However, some other things are left open to belief, such as one incident in which Pio was established to have successfully bilocated in order to be on the scene during a combat incident during the war, and give a dying soldier last rites, while the other priest shrank from going forward to do so, gun shy because the soldier had been killed by a flying bullet and there was still shooting. There was another incident in which he barred the door against a mortally wounded soldier seeking absolution (within the context of Last Rites) because he was afraid for his own safety.

Though the movie dealt with some miracles said to have been committed by Padre Pio, it left out other reputed supernatural abilities, including the fact that at one point in his life, Padre Pio, like some other stigmatics, manifested the phenomenon of inedia.

Padre Pio was said to have survived on nothing but the Blessed Sacrament and an occasional beer. Whether such a feat was truly miraculous is open to more than one interpretation, like many of Padre Pio’s other unusual abilities depicted in the movie. If Padre Pio remained in his bed or wheelchair for most of the day, it may well be that he had few caloric needs at that time of his life. (And everyone knows that beer is full of empty calories!)

The Christmas Cottage

The Christmas Cottage is the story of a pivotal moment in painter Thomas Kinkade’s career; when he had to help his mother keep the family home from falling into foreclosure and help his mentor and neighbor Glen through his last days. Glen’s main disabilities are due to age; he has blurry vision, memory problems, and trouble walking, but refuses to use a walker even when one is procured for him. However, he does agree to use a gnarled branch, which he calls his “staff and rod”, pointing out that it could also be used to fight off his enemies if need be. He refuses any attempt to get him out of the house and seems to be in a depression as well, often bemoaning the fact that he can no longer capture his late wife on canvas.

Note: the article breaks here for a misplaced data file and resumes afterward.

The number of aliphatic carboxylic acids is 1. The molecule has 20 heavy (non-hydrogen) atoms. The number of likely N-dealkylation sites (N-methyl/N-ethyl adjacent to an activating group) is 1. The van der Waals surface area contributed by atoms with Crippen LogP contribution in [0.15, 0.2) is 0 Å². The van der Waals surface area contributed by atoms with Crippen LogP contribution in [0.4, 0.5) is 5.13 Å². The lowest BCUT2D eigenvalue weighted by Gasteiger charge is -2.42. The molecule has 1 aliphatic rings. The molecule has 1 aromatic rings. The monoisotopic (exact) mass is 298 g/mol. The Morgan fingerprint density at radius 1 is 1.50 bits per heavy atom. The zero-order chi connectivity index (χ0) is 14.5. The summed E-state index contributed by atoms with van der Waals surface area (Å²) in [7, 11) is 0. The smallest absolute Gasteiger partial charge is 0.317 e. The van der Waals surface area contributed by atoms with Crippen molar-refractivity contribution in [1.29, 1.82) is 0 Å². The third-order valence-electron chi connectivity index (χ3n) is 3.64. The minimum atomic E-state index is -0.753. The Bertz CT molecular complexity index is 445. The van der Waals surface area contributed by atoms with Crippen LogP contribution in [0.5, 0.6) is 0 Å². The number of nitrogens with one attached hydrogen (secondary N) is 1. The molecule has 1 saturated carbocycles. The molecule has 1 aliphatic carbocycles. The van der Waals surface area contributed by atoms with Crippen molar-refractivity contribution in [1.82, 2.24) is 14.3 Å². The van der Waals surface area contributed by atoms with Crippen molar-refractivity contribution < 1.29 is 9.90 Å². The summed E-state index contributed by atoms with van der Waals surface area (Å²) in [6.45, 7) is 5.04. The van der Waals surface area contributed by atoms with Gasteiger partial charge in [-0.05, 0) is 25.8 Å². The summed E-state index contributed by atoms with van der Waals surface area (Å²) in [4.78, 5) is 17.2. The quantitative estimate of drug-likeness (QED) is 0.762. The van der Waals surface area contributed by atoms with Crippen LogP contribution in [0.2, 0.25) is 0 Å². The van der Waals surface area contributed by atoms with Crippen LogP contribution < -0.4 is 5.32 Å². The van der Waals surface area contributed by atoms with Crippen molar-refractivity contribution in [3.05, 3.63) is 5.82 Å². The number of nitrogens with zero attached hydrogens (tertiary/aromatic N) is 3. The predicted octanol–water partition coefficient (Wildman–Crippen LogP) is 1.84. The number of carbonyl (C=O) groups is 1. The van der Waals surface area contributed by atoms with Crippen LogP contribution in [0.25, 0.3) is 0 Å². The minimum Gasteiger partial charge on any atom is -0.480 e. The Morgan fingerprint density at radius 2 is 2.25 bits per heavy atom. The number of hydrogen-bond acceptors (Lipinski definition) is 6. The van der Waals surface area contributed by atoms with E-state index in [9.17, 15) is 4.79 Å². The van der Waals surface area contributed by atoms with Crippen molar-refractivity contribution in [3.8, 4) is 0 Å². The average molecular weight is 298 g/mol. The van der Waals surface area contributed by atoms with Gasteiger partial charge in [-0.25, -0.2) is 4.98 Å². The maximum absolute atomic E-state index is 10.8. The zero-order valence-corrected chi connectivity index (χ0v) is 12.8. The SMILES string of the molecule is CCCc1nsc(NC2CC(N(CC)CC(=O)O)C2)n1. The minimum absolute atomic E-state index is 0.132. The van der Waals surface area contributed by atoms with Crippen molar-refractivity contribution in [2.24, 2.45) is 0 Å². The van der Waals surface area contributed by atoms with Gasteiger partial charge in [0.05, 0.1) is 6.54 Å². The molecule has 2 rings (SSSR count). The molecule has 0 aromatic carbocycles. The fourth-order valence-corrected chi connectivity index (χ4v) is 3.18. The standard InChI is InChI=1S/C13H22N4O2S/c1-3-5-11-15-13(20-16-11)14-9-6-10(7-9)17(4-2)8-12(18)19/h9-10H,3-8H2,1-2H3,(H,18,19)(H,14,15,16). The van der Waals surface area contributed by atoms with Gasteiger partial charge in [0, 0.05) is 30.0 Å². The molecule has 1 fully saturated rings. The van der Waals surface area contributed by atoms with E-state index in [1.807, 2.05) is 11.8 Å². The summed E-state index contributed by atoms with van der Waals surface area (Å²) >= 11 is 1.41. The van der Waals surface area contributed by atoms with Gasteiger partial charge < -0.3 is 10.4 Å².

Another elderly character is seen out and about more often in their little town; an old lady with hearing problems who’s still playing the piano for the annual Christmas pageant and drinking martinis. Though she’s seen getting pushed around in a wheelchair for longer distances, she’s still able to stand and even help fix up the Kinkade family cottage towards the end.

Soon after the town appears en masse at the cottage, Glen hobbles over on his staff and rod to deliver his last painting as a gift. He tells them to sell it and pay off the mortgage, and explains to Thomas that he had finally figured out the secret: that leaves are impermanent, so one should always paint the light that illuminates them instead. For an uncomfortable moment, we at Disability Movies were sure he was about to fulfill the cliche of the cripple who imparts his inspirational message and promptly dies. But Glen recovers himself, has Christmas dinner with the family, and dies serenely in his studio instead.

The Aristocats

The Aristocats is not thought of as a “disability movie”, but like many Disney movies, it does have a character with physical and visual impairments due to aging to provide visual humor, and a character who may have a more “hidden disability”. The former is an elderly lawyer who comes to the palatial mansion belonging to the old woman who owns the cats who are the stars of the movie. Though she seems physically fit, she is older, and clearly thinking of “end-of-life issues”. She calls her lawyer, Georges Hautecourt, (who obligingly makes house calls) to draft her will, leaving everything to her cats. Hautecourt is portrayed as being senile, but is a label misapplied to a man with a lot of vitality who’s evidently still practicing law despite minor disabilities.

He drives one of those new-fangled motorcars, but has trouble getting out of it